“Beam in her eyes? You mean shine a light in them?”
“No, you know, beam in them, you just look right in her face.”
“Hagrid and Dumbledore do it all the time.”
“They beam in people’s faces?”
“No, they just beam around. They’re always beaming around.”
At this point in the conversation it became obvious that Isaac was talking about a word Rowling frequently uses to describe an affectionate smile. But before that moment of comprehension, when I was in my early morning daze and enjoying the feeling of charmed confusion that Isaac’s observations often provoke, I had such a different picture of beaming. Just last week I wrote this sentence in these very virtual pages,
“I love to think about people having a light inside them, even being that light. I believe that this is something that every creature has, and as we grow and become jaded and mature, we learn to hide our light, we become closed and dark and careful. You can see it in dogs and children, though, everything they feel comes beaming out of them, unfiltered, unshaded, so bright and powerful you can warm yourself in their glow.” So as I pictured it in my mind, if you beam in someone’s eyes, you shed all the light and warmth of your love and spirit in their direction. You send all the glow of your hope and grace towards them. And probably they’re ignited by your beam, you help to kindle their beam, and then you have mingling beams, which flame higher and brighter than one beam alone. You’re a beamer, and now they’re a beamer, too. If ever I met a beamer, it’s our Isaac. From when he was very tiny, he would smile at people, even at complete strangers, and you could tell that their whole world had brightened perceptibly. He’s always beaming around, that Isaac. I’ve been feeling discouraged today, but I keep thinking about beaming. I keep thinking about people all over the world working so hard and hopefully, just to stay alive, to get by, to get ahead, to make something good; and about all of the rejection and discouragement that casts a dark shadow over everybody. And then I think about all of the beaming going on, all of the beamers in the world, spreading their lights around, breaking through the clouds with great rays and flashes of light. “For beamers came from around and counforted her, beaming that place of darkenesse wyth unspeakable cleernesse.” After all, we all have our own light, we’re all beamers.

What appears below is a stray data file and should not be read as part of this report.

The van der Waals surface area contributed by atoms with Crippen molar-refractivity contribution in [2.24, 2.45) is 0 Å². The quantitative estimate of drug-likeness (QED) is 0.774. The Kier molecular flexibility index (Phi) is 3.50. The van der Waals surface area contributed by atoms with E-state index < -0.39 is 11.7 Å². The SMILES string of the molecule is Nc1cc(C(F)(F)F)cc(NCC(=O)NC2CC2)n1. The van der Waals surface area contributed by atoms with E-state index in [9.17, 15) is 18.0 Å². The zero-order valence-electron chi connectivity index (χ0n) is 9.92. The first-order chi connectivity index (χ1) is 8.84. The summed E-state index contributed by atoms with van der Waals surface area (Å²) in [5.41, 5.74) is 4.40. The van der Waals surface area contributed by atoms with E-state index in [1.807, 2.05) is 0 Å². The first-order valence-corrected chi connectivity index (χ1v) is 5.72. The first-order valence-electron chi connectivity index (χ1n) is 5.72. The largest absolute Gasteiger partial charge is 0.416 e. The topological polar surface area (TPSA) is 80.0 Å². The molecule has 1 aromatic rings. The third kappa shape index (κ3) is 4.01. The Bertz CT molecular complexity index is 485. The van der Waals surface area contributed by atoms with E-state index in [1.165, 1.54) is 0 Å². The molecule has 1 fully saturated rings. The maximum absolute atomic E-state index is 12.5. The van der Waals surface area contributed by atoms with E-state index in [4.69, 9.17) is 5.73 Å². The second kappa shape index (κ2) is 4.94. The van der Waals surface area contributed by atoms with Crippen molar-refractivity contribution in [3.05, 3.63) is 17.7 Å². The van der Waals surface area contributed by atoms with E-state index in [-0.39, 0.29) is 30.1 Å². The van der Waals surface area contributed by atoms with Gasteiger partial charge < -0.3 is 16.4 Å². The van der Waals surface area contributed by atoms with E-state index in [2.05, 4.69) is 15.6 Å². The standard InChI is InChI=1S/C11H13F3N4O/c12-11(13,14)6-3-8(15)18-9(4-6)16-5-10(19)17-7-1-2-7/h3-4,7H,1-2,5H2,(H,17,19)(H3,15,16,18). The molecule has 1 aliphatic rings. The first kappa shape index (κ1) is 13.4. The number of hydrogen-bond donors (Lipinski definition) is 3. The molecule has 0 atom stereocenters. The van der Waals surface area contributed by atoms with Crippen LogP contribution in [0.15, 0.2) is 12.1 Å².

Here’s Parliament with Flashlight. Everybody’s got a little light under the sun.
1 1/2 cups flour
1/2 cup cornmeal
1 t salt
1 t smoked paprika
1 stick unsalted butter, frozen
Mix the flour, cornmeal, salt and smoked paprika in a large bowl. Grate in the frozen butter and mix with a fork until coarse and crumbly. Add just enough ice water to pull everything together into a workable dough. Knead briefly to make sure everything is incorporated. Wrap in foil and chill in the fridge for at least half an hour.
4 or 5 large golden beets with their greens if possible or a mixture of golden beets and carrots
olive oil to coat plus some for the skillet
1 plump garlic clove, minced
2 t rosemary, chopped or crumbled
5 cups fresh spinach, washed, coarse stems removed, roughly chopped
2 T golden raisins, chopped
1/3 cup toasted chopped pistachios
2 cups sharp cheddar or jack cheese
1 egg, beaten, reserve about 1 Tablespoon
salt and plenty of freshly ground pepper
Preheat the oven to 425. Peel the beets and cut off the very top and bottom. Wash the greens and pull the leaves from the stems, chop them quite fine and set aside.
Grate the beets, and spread them evenly on a large baking tray. You should have about 2 cups packed. If you don’t you can supplement with grated carrots, which have a brighter sweetness that goes nicely with the beets. Toss the beets with the herbs and olive oil and spread in a single layer on a large baking sheet. Roast for 25 – 30 minutes until the beets are soft inside and brown and crispy outside. Stir them frequently to be sure that they don’t burn on the edges of the pan The garlic should be soft inside its skin.
Warm some olive oil in a large skillet. Add the garlic and stir for a minute or two. Add the beet greens, stir and cook until they’re tender but bright, a few minutes. Add the spinach, and stir for a minute or two until it’s wilted.
In a large bowl combine the cooked greens, the roasted beets, the pistachios, the raisins, cheese, pepper and salt. Stir in the egg, reserving one tablespoon.
Break off a piece of dough about the size of a racketball (2 inches across?) Roll into a circle about 1/8th inch thick. Put a big spoonful of filling (about the size of the original lump of dough) slightly off-center on the circle. Fold the dough over into a half-moon shape. Seal the edges, prick the top, and place it on a lightly buttered baking sheet. Seal the edges with the tines of a fork. Repeat until all the dough and filling are used up. Brush each empanda with egg.
Bake for 15 to 20 minutes, until the empanadas are firm and golden.